If I am doing an online mix then I will usually prepare this mix as it will be songs that I want to hear. However when there is an audience it’s a completely different feeling because you need to make these people happy and give them a memorable experience.
Advances in AI-supported DJing look set to transform the trade. For the future, where do you see the role of humans in DJing versus that of technology?
For me the use of technology is very minimal in any of my DJ sets.
Technology is definitely becoming more and more apparent in music and events now and the production in some shows is absolutely mind blowing. For me though I am a traditionalist and the DJ will always come first.
People go out to see the DJ because they feel a connection with them and like to be taken on a journey through their musical tastes. I feel that sometimes too much production or AI can take away from what you’ve really come for. And that is to see the DJ. 99% of the time it should be for the love of the music.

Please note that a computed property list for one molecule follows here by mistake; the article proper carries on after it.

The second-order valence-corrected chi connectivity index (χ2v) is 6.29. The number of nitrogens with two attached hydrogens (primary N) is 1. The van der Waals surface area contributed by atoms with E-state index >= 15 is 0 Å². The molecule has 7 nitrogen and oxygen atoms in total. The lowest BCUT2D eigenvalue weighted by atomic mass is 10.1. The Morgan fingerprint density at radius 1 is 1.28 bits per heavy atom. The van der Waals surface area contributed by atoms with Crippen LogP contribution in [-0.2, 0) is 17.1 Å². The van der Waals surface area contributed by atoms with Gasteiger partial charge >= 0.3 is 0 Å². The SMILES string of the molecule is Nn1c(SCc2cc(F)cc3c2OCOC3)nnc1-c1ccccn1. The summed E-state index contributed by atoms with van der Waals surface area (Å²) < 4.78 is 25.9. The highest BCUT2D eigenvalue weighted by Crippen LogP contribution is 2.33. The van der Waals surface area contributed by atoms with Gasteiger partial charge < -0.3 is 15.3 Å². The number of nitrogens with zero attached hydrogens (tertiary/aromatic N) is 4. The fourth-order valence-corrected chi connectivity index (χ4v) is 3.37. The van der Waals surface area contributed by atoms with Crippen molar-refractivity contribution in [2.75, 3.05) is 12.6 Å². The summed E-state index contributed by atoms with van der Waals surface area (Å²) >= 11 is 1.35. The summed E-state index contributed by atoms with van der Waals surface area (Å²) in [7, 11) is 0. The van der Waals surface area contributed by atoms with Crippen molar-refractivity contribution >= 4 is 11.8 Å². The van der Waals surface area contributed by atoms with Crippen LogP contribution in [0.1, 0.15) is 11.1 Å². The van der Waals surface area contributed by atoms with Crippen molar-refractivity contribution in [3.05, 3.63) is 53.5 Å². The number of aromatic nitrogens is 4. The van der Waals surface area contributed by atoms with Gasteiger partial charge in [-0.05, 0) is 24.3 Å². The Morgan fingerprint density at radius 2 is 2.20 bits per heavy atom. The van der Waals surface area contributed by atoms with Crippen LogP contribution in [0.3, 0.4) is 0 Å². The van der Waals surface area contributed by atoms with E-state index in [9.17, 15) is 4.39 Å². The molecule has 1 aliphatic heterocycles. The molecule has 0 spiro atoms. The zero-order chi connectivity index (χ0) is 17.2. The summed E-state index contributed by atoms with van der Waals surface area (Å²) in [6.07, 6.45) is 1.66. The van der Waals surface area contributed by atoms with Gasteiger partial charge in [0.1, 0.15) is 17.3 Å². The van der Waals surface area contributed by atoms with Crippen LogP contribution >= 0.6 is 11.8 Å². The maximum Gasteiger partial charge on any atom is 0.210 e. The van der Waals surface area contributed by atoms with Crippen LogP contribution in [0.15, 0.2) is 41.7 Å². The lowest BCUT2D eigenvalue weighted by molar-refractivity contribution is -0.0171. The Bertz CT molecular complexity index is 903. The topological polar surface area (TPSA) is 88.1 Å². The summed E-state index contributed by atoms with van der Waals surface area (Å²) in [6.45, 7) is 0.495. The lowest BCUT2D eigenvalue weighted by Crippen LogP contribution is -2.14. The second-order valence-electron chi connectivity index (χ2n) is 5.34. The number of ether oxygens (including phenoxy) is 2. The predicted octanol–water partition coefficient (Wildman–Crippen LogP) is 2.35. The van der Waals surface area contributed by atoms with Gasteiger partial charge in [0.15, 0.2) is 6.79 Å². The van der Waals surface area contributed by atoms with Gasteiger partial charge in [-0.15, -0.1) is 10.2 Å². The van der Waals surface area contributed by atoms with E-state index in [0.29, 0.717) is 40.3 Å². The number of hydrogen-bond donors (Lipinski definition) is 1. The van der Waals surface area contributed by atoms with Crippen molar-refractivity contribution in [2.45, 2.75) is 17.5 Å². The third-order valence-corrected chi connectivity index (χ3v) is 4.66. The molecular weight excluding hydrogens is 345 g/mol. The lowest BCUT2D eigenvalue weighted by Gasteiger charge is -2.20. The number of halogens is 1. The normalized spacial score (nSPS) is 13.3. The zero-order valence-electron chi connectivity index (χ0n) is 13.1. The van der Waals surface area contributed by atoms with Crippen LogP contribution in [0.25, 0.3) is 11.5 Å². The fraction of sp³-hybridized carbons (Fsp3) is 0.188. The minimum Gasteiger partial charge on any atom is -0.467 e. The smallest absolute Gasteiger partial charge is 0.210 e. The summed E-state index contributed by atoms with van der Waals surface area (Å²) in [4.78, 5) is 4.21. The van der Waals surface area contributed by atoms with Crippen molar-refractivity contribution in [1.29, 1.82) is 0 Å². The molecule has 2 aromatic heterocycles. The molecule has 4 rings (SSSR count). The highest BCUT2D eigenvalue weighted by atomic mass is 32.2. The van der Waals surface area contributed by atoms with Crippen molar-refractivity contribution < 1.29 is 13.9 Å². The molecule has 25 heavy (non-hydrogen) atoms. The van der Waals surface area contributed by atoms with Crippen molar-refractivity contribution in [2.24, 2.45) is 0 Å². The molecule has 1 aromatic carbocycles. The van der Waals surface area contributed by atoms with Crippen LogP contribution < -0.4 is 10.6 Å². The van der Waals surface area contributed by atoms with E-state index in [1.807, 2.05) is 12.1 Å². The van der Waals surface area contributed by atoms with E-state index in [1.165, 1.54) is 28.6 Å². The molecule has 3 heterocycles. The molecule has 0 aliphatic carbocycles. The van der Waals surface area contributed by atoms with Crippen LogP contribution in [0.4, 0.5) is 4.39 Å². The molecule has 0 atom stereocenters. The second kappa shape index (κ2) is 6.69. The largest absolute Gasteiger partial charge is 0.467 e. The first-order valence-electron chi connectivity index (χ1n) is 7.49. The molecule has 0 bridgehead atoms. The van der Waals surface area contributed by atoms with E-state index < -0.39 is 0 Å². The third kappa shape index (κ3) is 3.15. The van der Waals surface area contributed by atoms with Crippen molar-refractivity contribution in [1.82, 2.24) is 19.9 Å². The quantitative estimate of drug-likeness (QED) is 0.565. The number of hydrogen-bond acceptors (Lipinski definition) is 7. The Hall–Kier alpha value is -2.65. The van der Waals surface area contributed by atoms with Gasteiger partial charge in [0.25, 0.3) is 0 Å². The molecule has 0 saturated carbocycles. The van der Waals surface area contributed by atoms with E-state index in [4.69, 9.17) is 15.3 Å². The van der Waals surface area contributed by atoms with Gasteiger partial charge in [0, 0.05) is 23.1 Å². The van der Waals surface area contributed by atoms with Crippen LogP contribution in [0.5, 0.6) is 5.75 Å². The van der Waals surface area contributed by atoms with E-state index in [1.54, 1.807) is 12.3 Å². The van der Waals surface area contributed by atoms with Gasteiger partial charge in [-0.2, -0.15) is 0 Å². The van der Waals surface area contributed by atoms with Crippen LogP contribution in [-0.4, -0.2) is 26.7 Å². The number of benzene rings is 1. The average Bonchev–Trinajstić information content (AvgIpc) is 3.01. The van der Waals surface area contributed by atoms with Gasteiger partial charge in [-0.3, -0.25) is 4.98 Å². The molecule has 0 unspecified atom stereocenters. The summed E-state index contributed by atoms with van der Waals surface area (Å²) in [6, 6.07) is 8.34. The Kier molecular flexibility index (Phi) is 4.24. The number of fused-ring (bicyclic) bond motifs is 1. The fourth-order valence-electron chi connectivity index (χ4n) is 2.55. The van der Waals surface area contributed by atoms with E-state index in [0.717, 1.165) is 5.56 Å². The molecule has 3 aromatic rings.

Let's imagine you lost all your music for one night and all there is left at the venue is a crate of records containing a random selection of music. How would you approach this set?
So far I’ve been lucky enough to not find myself in this situation.
However if it does occur, then I would approach this very open minded and embrace the challenge and hopefully find some amazing new records along the way which I otherwise would never have known about.